Two young men - boring Mark and aspiring musician Jeremy - share a flat in London. They have not much in common... apart from the unusual talent for putting themselves in embarrassing situation. And when I say embarrassing I don’t mean our every day embarrassing - when they screw up it is always a big time!
Since 1980s the comedy series started to look for new themes, one of which was of course the new generation of... unique young people known as the nerds. The revolution started with computers led to such shows as Dweebs, IT Crowd or lately Silicon Valley and Big Bang Theory. Lab Rats, similiar in concept and atmosphere was showing a different world - the world of scientists working on ground-breaking experiments... Well, working anyway.
Simon Nye created quite few sitcoms throughout his career, from great Men Behaving Badly, through unusual Is It Legal? to a lost chance with Hardware. The one thing they all had in common was that... they were completely different. How Do You Want Me? produced in 1998 and 1999 is hardly similar to any other of his sitcoms, but unfortunately in this case it wasnâ€™t a good thing.
Jack Rosenthal started his career as writer for British soap opera Coronation Street, but after he wrote spin-off called Pardon the Expression (starring Arthur Lowe) that was rather typical sitcom his next project was something from completely other dimension - The Dustbinmen. The title pretty much explains the topics covered in this sitcom, but the approach to comedy was something completely unconventional.
The first solo project of comedians Robert Webb and David Mitchell, The Mitchell and Webb Situation, which they wrote themselves and played most of the parts, was more or less a failure. It showed their style, it showed their potential, but failed miserably on the content - most of the sketches seemed under-developed or simply unfinished. Fortunately they moved to the radio to work on their next project, which save their careers.
It’s not often that British sitcom takes the American approach to comedy and is created in same manner as in United States. Even "My Family", created by American Fred Barron, was still close to other British productions. But Not Going Out is a completely different matter.
Comedy duo David Mitchell and Robert Webb gained most notoriety by taking part in Peep Show, an unusual sitcom about two misfits, who try to cope with the world, but their careers have started few years earlier, when they were writers for different shows, including Armstrong and Miller, Bruiser and Big Train. The Mitchell and Webb Situation was suppose to be their big break - first solo project. Unfortunately it failed miserably.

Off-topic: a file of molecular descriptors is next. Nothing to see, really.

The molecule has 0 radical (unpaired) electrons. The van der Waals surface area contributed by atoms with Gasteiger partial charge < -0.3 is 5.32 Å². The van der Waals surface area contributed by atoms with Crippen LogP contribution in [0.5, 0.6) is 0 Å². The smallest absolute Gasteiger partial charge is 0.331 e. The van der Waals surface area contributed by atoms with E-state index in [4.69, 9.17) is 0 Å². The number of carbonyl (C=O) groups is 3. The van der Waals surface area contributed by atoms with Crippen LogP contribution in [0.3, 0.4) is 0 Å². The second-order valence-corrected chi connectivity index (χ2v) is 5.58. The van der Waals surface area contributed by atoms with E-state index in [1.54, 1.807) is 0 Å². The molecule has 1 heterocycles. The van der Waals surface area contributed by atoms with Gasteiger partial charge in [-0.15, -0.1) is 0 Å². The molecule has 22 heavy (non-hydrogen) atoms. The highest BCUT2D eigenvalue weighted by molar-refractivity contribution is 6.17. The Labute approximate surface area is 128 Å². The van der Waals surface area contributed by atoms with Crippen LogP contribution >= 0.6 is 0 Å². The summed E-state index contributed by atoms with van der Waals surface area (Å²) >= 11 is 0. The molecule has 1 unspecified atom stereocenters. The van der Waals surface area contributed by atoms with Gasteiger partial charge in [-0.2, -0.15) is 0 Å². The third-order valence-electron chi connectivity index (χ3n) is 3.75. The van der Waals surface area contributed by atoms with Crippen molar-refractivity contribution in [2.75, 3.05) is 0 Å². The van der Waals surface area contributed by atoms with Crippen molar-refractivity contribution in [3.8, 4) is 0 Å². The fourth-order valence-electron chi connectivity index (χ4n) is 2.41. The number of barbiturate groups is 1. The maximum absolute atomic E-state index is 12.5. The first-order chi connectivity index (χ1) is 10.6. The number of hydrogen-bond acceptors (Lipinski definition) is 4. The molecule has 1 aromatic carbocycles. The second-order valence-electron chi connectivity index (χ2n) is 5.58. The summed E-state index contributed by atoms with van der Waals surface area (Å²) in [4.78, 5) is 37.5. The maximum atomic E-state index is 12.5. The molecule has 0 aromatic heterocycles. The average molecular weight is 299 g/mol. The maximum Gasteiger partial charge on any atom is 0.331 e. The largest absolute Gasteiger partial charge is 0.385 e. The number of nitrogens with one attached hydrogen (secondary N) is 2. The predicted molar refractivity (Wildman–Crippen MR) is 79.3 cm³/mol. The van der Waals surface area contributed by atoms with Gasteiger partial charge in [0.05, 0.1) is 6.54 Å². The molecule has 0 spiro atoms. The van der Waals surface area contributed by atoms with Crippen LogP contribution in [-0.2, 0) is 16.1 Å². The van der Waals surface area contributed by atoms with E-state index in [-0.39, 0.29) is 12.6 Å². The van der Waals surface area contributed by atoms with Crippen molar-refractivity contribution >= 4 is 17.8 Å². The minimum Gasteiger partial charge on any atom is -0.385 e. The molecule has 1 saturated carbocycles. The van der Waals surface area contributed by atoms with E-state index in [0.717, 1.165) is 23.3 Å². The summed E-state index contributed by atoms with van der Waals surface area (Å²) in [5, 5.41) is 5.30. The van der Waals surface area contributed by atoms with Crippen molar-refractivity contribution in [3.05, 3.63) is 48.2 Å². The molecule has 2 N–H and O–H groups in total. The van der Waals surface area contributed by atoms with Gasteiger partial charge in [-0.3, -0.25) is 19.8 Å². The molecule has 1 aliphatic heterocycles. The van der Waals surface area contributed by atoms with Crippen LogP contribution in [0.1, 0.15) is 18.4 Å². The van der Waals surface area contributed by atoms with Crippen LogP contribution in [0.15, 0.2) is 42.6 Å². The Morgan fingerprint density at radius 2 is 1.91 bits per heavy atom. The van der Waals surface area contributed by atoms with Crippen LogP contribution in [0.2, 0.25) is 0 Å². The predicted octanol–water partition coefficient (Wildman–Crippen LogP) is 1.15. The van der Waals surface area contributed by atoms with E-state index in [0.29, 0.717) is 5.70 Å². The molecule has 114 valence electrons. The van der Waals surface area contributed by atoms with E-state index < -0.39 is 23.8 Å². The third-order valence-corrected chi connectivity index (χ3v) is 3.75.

Every great work sooner or later will be the basis for a parody - from Godfather to Citizen Kane and from westerns to sci-fi. The success of Lord of the Rings film adaptation was a momentum that started many different project, some of them good, some of them bad, but at least one of them - ElvenQuest - great!
Vince Powell was author of several sitcoms, most of them gained with time poor, although not always well deserved, reputation. Bottle Boys from the beginning was more or less doomed to fail, although this time it had nothing to do with anything controversial that Vince Powell would do - there were no controversial topics, characters nor scenes, just a story of few milkmen working in depot in London.
Just imagine that you finally got the chance to create your own sitcom, it is mid-1990s, the golden era of sitcoms in US, you get a star from another sitcom booked to be in the cast, you get the perfect spot between two most popular shows in recent years (The Simpsons and The X-Files), you have no sitcoms competition in your spot and all you have to do is come up with the perfect idea for the show. I bet your choice would not be "two complete strangers pretend to be married to solve their puny problems". Well, but thatâ€™s what Michael J. Weithorn did in 1995...
Comedy Series Blog - we search all the interesting (and sometimes not that interesting) comedy series from around the world. Some of them might be slightly better than the others, but in comedy there are no strict rules - sometimes less funny series, but made with skillful touch could be a hit. On the other hand there are series that try too hard to be funny and lose on the plots and characters building.
Wasteland - the final frontier... for logic
Magical 5 characters
You’ve been watching for years, but never realized it